Apologia pro vita sua

George Grosz Mouse sketchbook, 1950-1952Mice as subject matter may have been light-years away from the artist’s early, caustic vision of his native Germany between the wars. Yet in the years, 1950-1951, he drew seventeen rodents in the pages of what he called his “Mäusezeichbuch,” his mice drawing book. Several are pinned in the once ubiquitous snap traps—regrettable blows of reality—that have left art historians guessing. Did the artist discover in the mouse a “discourse on nature and the past?” Or did he, now a naturalized American, revel in the post-WWII political irony of the trap’s trademark name, Victor?[1]

Considered “one of the twentieth century’s greatest satirists,” a Hogarth by way of Goya, George Grosz was shaped by both the obscene death and destruction he witnessed serving in the Kaiser’s war and the corrosive contradictions of the subsequent Weimar Republic. He portrayed lust and violence, at once ribald and revolting, as political power’s helpmates; his caricatures lacerated German society: the Church, the Military and the Bourgeoisie. Obese and porcine. Mere gatherings of empirical evidence. “I spared no one…I considered myself a natural scientist,” he wrote in his autobiography.[2] Yet he recognized that he was but both sides of the same proverbial coin. “I was everybody I depicted: the rich, gorging, champagne-guzzling man favored by fate, as well as the one out there holding out his hand in the pouring rain.”[3] While the streets of Berlin simmered, Grosz’s art soon made his name in America, the land of his boyhood dreams, the land of James Fenimore Cooper’s Mohicans; a hair’s breadth before the Reichstag went up in flames, Grosz accepted an invitation to teach in New York, arriving in 1933.

Sought-after at the Art Students League, however, wasn’t a balm to the realization that his satiric work was now viewed as outdated and depressing, crowded out by abstract expressionism. Like a wind-up toy he shuffled around, looking for his artistic soul. He turned back to the works of the old masters, Pisanello and Dürer, studying the way they painted animals, a duck, a young hare, a couple of squirrels… Later, in his acceptance speech for a gold medal from the American Academy of Arts and Letters, Grosz spoke about “the limitations of satire and desire to be an artist of nature.” The writer Ian Buruma describes Grosz’s talk: “It is a cry from the heart, a desperate apologia pro vita sua, but the audience thinks he is clowning, and interrupts his speech with howls of laughter….”[4]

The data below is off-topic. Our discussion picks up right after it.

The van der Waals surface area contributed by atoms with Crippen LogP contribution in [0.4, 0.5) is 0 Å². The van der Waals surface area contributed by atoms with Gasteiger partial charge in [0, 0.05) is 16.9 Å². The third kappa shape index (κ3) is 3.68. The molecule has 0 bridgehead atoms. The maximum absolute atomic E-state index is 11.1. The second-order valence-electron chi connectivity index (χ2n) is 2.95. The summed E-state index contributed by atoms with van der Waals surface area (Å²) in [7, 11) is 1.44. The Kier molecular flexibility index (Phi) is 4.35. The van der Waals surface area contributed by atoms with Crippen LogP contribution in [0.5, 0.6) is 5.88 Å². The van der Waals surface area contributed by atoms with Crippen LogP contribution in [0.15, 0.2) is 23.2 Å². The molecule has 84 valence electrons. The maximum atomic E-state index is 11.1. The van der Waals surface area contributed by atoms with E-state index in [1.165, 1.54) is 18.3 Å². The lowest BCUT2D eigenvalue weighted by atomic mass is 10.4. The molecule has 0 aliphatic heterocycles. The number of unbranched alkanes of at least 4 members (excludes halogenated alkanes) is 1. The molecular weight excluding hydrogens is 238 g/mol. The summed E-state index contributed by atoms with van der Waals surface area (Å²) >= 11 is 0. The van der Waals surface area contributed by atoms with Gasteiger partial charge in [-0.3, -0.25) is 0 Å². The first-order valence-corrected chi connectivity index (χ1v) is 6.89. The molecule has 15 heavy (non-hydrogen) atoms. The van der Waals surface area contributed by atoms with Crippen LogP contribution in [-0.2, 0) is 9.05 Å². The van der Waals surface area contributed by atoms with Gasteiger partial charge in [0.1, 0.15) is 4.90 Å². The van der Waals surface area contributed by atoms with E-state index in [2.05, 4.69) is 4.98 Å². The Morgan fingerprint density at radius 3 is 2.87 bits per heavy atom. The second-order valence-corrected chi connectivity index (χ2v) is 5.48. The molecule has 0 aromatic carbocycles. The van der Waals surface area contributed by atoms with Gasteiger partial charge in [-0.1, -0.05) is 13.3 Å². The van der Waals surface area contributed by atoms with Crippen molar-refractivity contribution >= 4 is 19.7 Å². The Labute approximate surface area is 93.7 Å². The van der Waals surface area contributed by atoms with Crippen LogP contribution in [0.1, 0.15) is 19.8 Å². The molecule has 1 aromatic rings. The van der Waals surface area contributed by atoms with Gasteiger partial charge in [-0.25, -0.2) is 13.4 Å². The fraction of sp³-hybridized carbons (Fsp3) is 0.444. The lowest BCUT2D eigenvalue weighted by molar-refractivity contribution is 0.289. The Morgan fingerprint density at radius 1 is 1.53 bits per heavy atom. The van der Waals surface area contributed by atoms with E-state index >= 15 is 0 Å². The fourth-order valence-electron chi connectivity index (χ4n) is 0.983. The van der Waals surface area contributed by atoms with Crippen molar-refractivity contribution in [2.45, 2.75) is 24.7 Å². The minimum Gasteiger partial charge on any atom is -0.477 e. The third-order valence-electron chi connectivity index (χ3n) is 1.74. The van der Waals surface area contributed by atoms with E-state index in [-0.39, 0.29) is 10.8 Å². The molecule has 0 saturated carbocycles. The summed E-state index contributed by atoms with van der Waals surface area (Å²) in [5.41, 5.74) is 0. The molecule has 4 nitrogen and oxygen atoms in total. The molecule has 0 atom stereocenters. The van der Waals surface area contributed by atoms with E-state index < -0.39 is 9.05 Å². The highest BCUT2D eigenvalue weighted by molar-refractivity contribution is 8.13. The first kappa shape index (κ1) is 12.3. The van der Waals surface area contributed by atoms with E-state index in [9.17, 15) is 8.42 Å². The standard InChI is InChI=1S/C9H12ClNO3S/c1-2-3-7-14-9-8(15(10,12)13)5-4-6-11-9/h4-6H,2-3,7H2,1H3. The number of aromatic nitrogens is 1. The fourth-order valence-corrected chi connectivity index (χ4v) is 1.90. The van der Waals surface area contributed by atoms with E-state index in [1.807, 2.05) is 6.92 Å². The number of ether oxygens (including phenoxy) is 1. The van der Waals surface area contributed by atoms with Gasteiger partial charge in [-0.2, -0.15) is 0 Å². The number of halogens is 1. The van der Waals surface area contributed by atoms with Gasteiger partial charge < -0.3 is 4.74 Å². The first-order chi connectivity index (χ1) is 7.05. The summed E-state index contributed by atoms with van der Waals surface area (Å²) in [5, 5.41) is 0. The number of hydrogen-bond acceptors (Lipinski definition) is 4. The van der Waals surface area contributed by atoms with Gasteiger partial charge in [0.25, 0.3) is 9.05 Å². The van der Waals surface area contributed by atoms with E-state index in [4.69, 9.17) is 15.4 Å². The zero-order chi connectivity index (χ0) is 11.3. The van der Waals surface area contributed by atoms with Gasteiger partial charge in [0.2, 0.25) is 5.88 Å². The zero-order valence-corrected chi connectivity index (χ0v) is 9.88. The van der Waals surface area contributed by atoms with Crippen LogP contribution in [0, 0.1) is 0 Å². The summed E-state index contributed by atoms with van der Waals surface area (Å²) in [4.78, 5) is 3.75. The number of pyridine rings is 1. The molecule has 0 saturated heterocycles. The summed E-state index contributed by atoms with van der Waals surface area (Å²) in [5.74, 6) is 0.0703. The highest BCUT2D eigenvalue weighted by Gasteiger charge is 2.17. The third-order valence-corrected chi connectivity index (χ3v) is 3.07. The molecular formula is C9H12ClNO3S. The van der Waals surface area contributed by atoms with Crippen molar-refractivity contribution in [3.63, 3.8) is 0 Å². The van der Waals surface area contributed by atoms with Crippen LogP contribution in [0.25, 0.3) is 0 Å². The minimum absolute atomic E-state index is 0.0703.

To the mice, nature morte, Grosz applied the unvarnished truth, much as he did in his earlier illustrations. The creatures are meticulously rendered, “life-size”—their fur defined by each hair, their tiny paws rigid, their eyes unseeing.


[1] See Beeke Sell Tower’s essay “Of Mice and Manhattan: Sketchbook 1950/7 in the Fogg Art Museum,” The Sketchbooks of George Grosz, ed. Peter Nisbet (Cambridge, MA: Harvard University Art Museums, 1993), 122-126.

[2] George Grosz, George Grosz: An Autobiography, trans. Nora Hodges (New York: Macmillan, 1983), 125.

[3] Ibid., p. 125.

[4] Ian Buruma, “George Grosz’s Amerika,” The New York Review of Books, July 13, 1995, 25.

(Image: Two Dead Mice; verso: blank page, 1950-1951; Drawing, Sketchbook Page; Graphite on off-white wove paper, 6 x 9 3/16 in., Harvard Art Museums/Fogg Museum, Anonymous gift in gratitude for the friendship and kindness of Dean Wilbur Joseph Bender, 1955.95.21, for non-commercial purposes only.)


What does the parrot say?

Tuti-NamaInasmuch as he loved to be entertained with stories, the Mughal emperor Akbar appreciated their added benefit of teaching his harem a few subtle lessons. Tuti-Nama, or Tales of the Parrot, had come to him, across two centuries, through the translation of the Persian physician and Sufi, Nakhshabi, who lived in Northern India. Under Akbar’s patronage, in the sixteenth century, the tales were illustrated with 218 paintings by the hands of Mir Sayyid Ali and Abd al-Samad and the imperial atelier to recreate a fully illuminated manuscript of the parrot’s stories—stories within a story.

A motormouth and a moralist, the parrot senses adultery is in the air. His owner’s wife, Khojasta has spotted a handsome young man beyond the garden walls whom she is determined to meet while her husband, a merchant, is away in foreign lands. As per the instructions her husband left, she asks his two birds for permission to step out. The parrot decides to take a soft line, not least because he has just witnessed her wringing the neck of his friend, a mynah bird, who refused her request and told her stay put. Over fifty-two nights the parrot detains her, occupying her with fifty-two tales, variations of popular fictions and fables—a handful of which, Khojasta would quickly find out, just happens to show what happens when a woman doesn’t behave.